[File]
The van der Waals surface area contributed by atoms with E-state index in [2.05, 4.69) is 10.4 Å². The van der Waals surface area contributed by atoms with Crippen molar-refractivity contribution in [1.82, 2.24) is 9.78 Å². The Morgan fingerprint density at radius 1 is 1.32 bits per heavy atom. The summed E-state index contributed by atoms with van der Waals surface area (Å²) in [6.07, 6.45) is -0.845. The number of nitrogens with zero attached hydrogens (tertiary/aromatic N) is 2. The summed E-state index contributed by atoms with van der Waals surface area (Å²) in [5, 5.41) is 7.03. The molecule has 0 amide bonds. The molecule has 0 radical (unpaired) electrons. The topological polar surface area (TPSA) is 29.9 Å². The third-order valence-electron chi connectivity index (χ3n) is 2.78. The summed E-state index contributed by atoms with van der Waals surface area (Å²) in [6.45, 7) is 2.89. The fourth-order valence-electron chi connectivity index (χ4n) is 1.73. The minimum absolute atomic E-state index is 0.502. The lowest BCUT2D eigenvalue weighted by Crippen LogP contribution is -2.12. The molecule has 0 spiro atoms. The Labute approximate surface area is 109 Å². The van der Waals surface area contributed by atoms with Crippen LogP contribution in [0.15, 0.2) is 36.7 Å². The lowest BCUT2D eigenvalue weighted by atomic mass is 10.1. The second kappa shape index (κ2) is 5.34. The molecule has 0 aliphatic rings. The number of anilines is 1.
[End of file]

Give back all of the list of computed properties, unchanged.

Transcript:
The van der Waals surface area contributed by atoms with E-state index in [2.05, 4.69) is 10.4 Å². The van der Waals surface area contributed by atoms with Crippen molar-refractivity contribution in [1.82, 2.24) is 9.78 Å². The Morgan fingerprint density at radius 1 is 1.32 bits per heavy atom. The summed E-state index contributed by atoms with van der Waals surface area (Å²) in [6.07, 6.45) is -0.845. The number of nitrogens with zero attached hydrogens (tertiary/aromatic N) is 2. The summed E-state index contributed by atoms with van der Waals surface area (Å²) in [5, 5.41) is 7.03. The molecule has 0 amide bonds. The molecule has 0 radical (unpaired) electrons. The topological polar surface area (TPSA) is 29.9 Å². The third-order valence-electron chi connectivity index (χ3n) is 2.78. The summed E-state index contributed by atoms with van der Waals surface area (Å²) in [6.45, 7) is 2.89. The fourth-order valence-electron chi connectivity index (χ4n) is 1.73. The minimum absolute atomic E-state index is 0.502. The lowest BCUT2D eigenvalue weighted by Crippen LogP contribution is -2.12. The molecule has 0 spiro atoms. The Labute approximate surface area is 109 Å². The van der Waals surface area contributed by atoms with Crippen LogP contribution in [0.15, 0.2) is 36.7 Å². The lowest BCUT2D eigenvalue weighted by atomic mass is 10.1. The second kappa shape index (κ2) is 5.34. The molecule has 0 aliphatic rings. The number of anilines is 1.